A few days ago I stumbled across an interesting post at the bitemarks blog written by Kristin Maverick. Apparently Michael Noer, executive editor at Forbes thinks that career women do not make good marriage candidates, and that men everywhere should beware!
Why? Because, dear reader, “recent studies have found professional women are more likely to get divorced, more likely to cheat, less likely to have children, and, if they do have kids, they are more likely to be unhappy about it.”
Noer implies that women who care about their jobs put career at a higher priority than family, reaping devestating consequences for the husband and children.
It made me think of my own life and how I choose to prioritize my relationships. I remember when I was first starting out as an intern at my current employer. Since I was working for experience and not cash, I went back to my token high school and college job at Peet’s Coffee & Tea and added another job as a hostess for a fancy French restaurant to make ends meet.
My boyfriend absolutely hated it.
I worked nearly every weekend, and when I did have days off I was too tired to be much fun. It was miserable, and when I was bumped up from intern to paid full-timer he happily informed me that I could now quit my other jobs. Which I promptly did. After that, my life went back to the appropriate balance of work and relationship time.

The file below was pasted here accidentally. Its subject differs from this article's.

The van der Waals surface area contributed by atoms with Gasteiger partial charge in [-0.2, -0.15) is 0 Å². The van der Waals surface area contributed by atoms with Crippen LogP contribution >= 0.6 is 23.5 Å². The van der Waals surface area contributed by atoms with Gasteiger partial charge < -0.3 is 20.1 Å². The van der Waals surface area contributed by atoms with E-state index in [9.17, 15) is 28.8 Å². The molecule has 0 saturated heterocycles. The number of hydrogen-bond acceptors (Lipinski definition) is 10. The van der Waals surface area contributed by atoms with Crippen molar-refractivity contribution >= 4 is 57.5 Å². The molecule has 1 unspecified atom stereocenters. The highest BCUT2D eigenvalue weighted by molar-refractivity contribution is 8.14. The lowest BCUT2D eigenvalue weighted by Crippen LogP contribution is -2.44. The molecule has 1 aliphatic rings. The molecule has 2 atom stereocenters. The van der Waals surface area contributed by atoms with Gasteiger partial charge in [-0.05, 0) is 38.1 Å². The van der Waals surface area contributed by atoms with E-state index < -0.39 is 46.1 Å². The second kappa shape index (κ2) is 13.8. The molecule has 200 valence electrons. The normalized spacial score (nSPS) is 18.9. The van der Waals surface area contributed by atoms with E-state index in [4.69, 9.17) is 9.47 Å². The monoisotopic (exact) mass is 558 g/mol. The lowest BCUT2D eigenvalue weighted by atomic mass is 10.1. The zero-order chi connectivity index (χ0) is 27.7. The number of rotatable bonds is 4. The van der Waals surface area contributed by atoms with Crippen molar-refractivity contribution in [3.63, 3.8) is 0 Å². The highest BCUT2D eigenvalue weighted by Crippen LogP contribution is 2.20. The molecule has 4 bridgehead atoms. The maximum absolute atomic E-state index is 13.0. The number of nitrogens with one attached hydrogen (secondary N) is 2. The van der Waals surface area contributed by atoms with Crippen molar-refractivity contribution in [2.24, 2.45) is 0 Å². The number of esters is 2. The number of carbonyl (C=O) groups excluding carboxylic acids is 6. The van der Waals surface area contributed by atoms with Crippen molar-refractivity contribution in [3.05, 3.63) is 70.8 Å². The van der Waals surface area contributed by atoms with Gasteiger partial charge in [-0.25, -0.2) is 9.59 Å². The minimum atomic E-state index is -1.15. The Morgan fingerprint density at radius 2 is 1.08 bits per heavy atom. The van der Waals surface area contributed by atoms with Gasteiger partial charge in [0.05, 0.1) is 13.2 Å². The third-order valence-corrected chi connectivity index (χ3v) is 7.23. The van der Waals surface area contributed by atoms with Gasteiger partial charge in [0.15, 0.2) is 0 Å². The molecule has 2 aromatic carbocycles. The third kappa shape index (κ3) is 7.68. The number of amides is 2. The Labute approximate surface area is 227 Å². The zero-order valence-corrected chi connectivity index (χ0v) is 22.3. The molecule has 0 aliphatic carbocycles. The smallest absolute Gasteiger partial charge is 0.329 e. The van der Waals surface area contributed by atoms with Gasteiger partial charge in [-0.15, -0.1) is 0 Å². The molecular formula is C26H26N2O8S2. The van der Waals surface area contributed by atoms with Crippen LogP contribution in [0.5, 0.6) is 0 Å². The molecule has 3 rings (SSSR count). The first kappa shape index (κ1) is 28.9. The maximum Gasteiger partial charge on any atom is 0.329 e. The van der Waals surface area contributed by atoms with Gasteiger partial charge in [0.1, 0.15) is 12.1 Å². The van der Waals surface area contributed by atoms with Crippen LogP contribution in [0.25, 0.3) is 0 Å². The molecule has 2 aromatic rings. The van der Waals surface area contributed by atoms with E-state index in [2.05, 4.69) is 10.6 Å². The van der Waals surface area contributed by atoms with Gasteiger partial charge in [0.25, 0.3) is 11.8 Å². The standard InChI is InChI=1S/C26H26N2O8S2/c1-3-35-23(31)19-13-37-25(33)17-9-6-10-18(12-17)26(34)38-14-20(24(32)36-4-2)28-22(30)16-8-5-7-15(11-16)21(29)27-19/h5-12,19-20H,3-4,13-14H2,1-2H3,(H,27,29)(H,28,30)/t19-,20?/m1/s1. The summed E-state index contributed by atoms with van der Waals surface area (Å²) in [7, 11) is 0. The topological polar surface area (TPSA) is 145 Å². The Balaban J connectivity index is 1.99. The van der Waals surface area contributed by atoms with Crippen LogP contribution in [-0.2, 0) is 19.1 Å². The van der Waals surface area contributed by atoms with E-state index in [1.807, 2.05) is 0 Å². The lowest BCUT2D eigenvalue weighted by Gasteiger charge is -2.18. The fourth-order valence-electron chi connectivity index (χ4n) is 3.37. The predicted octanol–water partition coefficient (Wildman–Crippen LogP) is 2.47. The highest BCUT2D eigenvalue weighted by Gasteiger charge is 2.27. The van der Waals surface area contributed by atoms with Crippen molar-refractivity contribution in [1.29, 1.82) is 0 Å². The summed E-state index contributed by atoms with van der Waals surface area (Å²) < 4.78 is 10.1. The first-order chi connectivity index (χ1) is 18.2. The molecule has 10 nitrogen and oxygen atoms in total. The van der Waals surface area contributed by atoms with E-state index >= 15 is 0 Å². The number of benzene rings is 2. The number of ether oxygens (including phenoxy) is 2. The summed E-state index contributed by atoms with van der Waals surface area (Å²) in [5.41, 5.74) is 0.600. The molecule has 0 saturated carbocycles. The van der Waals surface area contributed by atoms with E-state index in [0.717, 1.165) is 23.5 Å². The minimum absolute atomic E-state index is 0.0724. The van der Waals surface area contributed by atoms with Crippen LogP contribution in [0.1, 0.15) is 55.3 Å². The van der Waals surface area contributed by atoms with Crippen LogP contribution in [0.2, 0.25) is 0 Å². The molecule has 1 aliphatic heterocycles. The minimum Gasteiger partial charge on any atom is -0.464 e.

I am very invested in my job and my future career path. I do, however, like most women, make sure that the important relationships in my life take priority over other, more temporal things. The job I have today may not be around in five years, but if all goes according to plan, my relationships will. In fact, I happen to be quite close with a fellow PR practitioner that manages to juggle a high level job with taking care of her young daughter. Aside from being a trusted friend and mentor to me, she is one of the best mothers I know: living proof that it is possible to have a successful professional AND family career.
I agree with Kristin in that Michael’s contentions could apply to either man or woman. A man is just as able as a woman to become a workaholic, if not more prone, and an absent husband is no better than an absent wife.
Forbes apparently realized this as well, since they responded to the article’s highly negative reaction by posting a new article from Senior Editor Elizabeth Corcoran as a counterpoint to Noer’s: “Don’t Marry A Lazy Man.” Corcoran adeptly mends the open sore by discussing the problems that men bring to a marriage, speaking up for career women everywhere, and ending with the following advice:
“So guys, if you’re game for an exciting life, go ahead and marry a professional gal.”
Besides the counter response, Forbes also posted a link on their site for discussion of the two articles. Despite Noer’s distasteful article, I must give kudos to the Forbes team for trying to remove the foot from their mouth and recognizing readers’ concerns.